And all the finger-pointing (if ever a game deserved finger -pointing, this was it), I was reminded of an old Frog star, Blair Cherry. When Cherry was the coach, the very successful coach, at UT, a big cigar alum asked him, ``Coach, how many students we got now?" Cherry responded, ``Oh, about 18,000, I think." And the alum said, ``Well, why the hell can't you get one of them blocking out in front of the ball carrier?" Not long thereafter, such comments led Cherry to take his 32-10-1 record and go back to Amarillo. His last season (1950) was 9-1 before losing to Tennessee in the Cotton bowl. But the point is that I had been thinking about a blog pointing a finger at one of those occasional sea changes in football. I had about decided that this was to be the era of the basketball-on-grass game exemplified by Oregon and a few others on the college (well, semi-pro) level. I was thinking, the old days of defense are over. It'll take a few years for defenses to catch up with the latest offensive trend (just as D eventually dealt with the single wing, the straight T, the split T, the veer, the wishbone, etc.). I was premature. Turns out we are not quite yet seeing the era of the commonplace 50-45 game. There will be some, but not every week. I point my finger at the TCU defense. It actually did a very good job of restricting Tech's offense. Good D (with a couple notable exceptions) should have won the day. Tech even came up with a very good defensive plan (I guess) and certainly very good defensive effort. I guess about the plan because how can you tell when the Frog offense keep shooting itself in the foot? So the finger has to be pointed at the TCU offense. Some pointing goes to Boykin. We have seen few more athletic quarterbacks at Frogland (certainly not since Dutch's day). But there has to be some soul-searching in the coaching offices. They have to figure out how best to use this young man. Then there is an OS finger pointing at the receiving corps. I got to watching them when the TV allowed, and they were not exactly as open as butcher knives. Carter was a few times. But it is hard to throw to receivers who are not open. Also not wise to do it. They were better last year. So a finger has to wiggle in the direction of Coach Luper, who replaced last year's WR coach. His son is doing okay. Not sure yet about Dad. Of course all five fingers on the pointing hand go toward the OL . It is not very good. It needs to be better. Or else we are staring at a 3-9 record or thereabouts. There is not a lot of offensive scheming that can hide a bad OL. And the fingers pointing at the coordinators are busy. I don't know enough to criticize calling this play or that play. But I can criticize the overall confused look of the offense in the first half and say it goes to the coaching, either overall or maybe some over-coaching of the QB. I have hopes the Frogs will win another couple games, but I really don't know how they will do it. Maybe they cut down on the foot-shooting. Maybe they can recruit OL people from the student body. Maybe a light bulb will go on over the OC's heads. And if they overcome what we have seen, and find a key to success. I will point a finger at mine-ownself and say, ``I wuz wrong, fellas."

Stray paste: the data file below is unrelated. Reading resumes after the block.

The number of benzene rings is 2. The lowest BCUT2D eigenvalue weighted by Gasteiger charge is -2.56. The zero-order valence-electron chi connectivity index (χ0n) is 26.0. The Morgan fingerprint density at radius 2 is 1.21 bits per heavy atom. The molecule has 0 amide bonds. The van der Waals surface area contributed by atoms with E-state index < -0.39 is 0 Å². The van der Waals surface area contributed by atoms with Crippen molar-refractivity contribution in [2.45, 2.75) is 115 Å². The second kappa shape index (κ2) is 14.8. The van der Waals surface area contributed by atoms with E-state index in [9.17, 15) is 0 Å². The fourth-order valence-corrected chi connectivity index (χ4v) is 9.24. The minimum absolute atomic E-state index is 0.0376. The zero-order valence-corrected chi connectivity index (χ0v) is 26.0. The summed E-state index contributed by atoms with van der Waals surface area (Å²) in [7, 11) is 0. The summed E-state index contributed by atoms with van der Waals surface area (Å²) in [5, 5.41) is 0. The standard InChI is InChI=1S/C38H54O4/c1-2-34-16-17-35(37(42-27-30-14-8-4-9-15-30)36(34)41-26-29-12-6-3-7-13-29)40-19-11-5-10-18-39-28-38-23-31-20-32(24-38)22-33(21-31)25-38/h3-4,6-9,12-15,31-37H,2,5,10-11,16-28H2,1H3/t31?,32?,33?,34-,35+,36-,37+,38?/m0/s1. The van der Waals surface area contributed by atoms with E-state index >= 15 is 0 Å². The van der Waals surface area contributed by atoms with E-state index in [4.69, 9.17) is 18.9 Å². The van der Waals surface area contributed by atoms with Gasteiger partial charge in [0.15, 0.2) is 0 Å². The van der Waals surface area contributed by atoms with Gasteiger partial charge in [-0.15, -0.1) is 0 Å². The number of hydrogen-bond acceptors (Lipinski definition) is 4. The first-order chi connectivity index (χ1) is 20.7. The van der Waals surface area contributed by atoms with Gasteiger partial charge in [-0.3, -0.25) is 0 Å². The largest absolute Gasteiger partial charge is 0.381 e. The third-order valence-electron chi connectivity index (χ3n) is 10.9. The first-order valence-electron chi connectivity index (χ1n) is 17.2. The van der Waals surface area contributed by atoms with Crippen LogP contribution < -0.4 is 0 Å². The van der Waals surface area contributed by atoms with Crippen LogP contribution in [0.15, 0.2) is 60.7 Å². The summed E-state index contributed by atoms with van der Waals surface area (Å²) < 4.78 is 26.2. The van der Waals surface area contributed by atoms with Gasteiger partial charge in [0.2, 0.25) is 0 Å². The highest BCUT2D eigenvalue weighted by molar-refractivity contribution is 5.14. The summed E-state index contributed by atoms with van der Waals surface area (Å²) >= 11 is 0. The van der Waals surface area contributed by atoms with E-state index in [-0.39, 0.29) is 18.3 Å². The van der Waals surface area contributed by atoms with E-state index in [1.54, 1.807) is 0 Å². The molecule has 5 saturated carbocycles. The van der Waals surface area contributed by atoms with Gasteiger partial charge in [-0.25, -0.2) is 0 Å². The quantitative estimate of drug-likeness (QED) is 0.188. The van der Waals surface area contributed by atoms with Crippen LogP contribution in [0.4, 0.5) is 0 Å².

5. 3 points
    old scribe

    Politicos, chapter dos...

    One of the most intriguing candidate interviews I can recall (our editorial board tended to interview most candidates for all offices, if we could get them in our building for an interview) was David Dewhurst, the first time he ran for statewide office. He was very impressive, except that everything he said (it was like he was programmed) was more applicable to running for governor or lite governor than for whatever down-ticket office he was supposedly trying for. It was really strange. We'd ask a question about land commissioner or whatever it was and he'd give the pre-recorded answer about stuff that had nothing to do with that office. Yet I guess he has been an acceptable lootenant guv, once he got there. Among local candidates the one that stands out was June Garrison. I knew June from when I covered tennis at Colonial CC. Then she was drafted by local GOP to run for tax collector. She said down with our board and when the first question was asked, she broke down in tears and left sobbing. Only candidate to do that, as I recall. Problem was that she was totally unprepared for someone to actually ask anything. She got elected and was swift enough (June is a very nice person, by the way) to retain the deputies who had been running the office very efficiently, so that it remaining running efficiently. Of course, my personal favorite was Jim Wright, a consummate good politician who never met anyone he couldn't stay in touch with whatever high office he held. My feeling about him may be colored by the fact that he had my column about Abe Martin (when Abe passed away) inserted into the Congressional Record. Interviewing candidates meant you did find some oddities. Like Gene Kelly. He was an obscure lawyer from someplace in South Texas and ran several times for various high offices, hoping his familiar name would boost his chances. Or Johnnie something-or-other. She ran for governor several times, getting about as votes as I did. She did high marks for perseverance.